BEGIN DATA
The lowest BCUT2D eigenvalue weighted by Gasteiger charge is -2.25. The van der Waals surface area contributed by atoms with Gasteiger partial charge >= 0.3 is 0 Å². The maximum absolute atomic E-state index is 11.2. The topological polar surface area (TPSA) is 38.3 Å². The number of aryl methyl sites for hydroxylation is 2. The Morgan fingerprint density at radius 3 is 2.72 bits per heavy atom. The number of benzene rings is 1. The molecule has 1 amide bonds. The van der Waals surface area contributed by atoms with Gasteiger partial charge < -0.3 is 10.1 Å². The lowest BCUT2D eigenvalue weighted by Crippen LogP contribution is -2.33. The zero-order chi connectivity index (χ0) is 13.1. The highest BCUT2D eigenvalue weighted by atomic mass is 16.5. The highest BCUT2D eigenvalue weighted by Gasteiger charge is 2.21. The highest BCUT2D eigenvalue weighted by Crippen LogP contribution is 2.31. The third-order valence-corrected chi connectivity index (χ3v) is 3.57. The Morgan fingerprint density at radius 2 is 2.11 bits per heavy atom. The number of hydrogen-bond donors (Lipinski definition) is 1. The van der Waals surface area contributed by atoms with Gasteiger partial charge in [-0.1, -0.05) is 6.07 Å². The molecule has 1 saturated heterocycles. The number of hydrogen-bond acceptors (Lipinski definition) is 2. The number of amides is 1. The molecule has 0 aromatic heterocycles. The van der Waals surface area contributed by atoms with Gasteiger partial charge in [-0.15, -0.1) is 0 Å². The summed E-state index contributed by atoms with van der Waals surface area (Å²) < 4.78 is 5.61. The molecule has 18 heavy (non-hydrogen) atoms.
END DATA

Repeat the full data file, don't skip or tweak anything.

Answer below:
The lowest BCUT2D eigenvalue weighted by Gasteiger charge is -2.25. The van der Waals surface area contributed by atoms with Gasteiger partial charge >= 0.3 is 0 Å². The maximum absolute atomic E-state index is 11.2. The topological polar surface area (TPSA) is 38.3 Å². The number of aryl methyl sites for hydroxylation is 2. The Morgan fingerprint density at radius 3 is 2.72 bits per heavy atom. The number of benzene rings is 1. The molecule has 1 amide bonds. The van der Waals surface area contributed by atoms with Gasteiger partial charge < -0.3 is 10.1 Å². The lowest BCUT2D eigenvalue weighted by Crippen LogP contribution is -2.33. The zero-order chi connectivity index (χ0) is 13.1. The highest BCUT2D eigenvalue weighted by atomic mass is 16.5. The highest BCUT2D eigenvalue weighted by Gasteiger charge is 2.21. The highest BCUT2D eigenvalue weighted by Crippen LogP contribution is 2.31. The third-order valence-corrected chi connectivity index (χ3v) is 3.57. The Morgan fingerprint density at radius 2 is 2.11 bits per heavy atom. The number of hydrogen-bond donors (Lipinski definition) is 1. The van der Waals surface area contributed by atoms with Gasteiger partial charge in [-0.1, -0.05) is 6.07 Å². The molecule has 1 saturated heterocycles. The number of hydrogen-bond acceptors (Lipinski definition) is 2. The number of amides is 1. The molecule has 0 aromatic heterocycles. The van der Waals surface area contributed by atoms with Gasteiger partial charge in [-0.15, -0.1) is 0 Å². The summed E-state index contributed by atoms with van der Waals surface area (Å²) < 4.78 is 5.61. The molecule has 18 heavy (non-hydrogen) atoms.